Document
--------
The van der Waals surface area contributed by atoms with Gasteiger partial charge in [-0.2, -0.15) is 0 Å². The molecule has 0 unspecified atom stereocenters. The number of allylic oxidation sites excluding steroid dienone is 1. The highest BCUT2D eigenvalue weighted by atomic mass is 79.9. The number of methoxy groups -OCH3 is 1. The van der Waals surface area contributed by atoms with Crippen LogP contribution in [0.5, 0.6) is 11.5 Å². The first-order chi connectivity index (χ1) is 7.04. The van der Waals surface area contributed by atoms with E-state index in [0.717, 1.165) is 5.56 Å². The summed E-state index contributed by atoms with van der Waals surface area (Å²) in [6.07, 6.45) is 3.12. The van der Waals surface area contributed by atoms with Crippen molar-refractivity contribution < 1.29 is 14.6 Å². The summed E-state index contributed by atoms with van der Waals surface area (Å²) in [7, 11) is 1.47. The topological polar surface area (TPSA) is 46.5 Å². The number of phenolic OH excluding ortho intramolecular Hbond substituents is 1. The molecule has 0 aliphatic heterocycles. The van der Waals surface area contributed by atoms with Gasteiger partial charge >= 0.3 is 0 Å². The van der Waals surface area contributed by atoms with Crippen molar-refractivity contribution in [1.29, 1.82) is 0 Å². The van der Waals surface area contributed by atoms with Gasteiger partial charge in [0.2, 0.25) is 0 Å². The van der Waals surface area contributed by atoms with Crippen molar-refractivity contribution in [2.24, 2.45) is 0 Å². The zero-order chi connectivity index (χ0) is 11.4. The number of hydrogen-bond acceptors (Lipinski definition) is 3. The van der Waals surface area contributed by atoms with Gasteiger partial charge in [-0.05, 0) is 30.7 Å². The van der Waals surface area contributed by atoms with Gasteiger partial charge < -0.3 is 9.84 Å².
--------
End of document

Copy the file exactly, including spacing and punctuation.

The van der Waals surface area contributed by atoms with Gasteiger partial charge in [-0.2, -0.15) is 0 Å². The molecule has 0 unspecified atom stereocenters. The number of allylic oxidation sites excluding steroid dienone is 1. The highest BCUT2D eigenvalue weighted by atomic mass is 79.9. The number of methoxy groups -OCH3 is 1. The van der Waals surface area contributed by atoms with Crippen LogP contribution in [0.5, 0.6) is 11.5 Å². The first-order chi connectivity index (χ1) is 7.04. The van der Waals surface area contributed by atoms with E-state index in [0.717, 1.165) is 5.56 Å². The summed E-state index contributed by atoms with van der Waals surface area (Å²) in [6.07, 6.45) is 3.12. The van der Waals surface area contributed by atoms with Crippen molar-refractivity contribution < 1.29 is 14.6 Å². The summed E-state index contributed by atoms with van der Waals surface area (Å²) in [7, 11) is 1.47. The topological polar surface area (TPSA) is 46.5 Å². The number of phenolic OH excluding ortho intramolecular Hbond substituents is 1. The molecule has 0 aliphatic heterocycles. The van der Waals surface area contributed by atoms with Gasteiger partial charge >= 0.3 is 0 Å². The van der Waals surface area contributed by atoms with Crippen molar-refractivity contribution in [1.29, 1.82) is 0 Å². The van der Waals surface area contributed by atoms with Gasteiger partial charge in [0.2, 0.25) is 0 Å². The van der Waals surface area contributed by atoms with Crippen molar-refractivity contribution in [2.24, 2.45) is 0 Å². The zero-order chi connectivity index (χ0) is 11.4. The number of hydrogen-bond acceptors (Lipinski definition) is 3. The van der Waals surface area contributed by atoms with Gasteiger partial charge in [-0.05, 0) is 30.7 Å². The van der Waals surface area contributed by atoms with Gasteiger partial charge < -0.3 is 9.84 Å².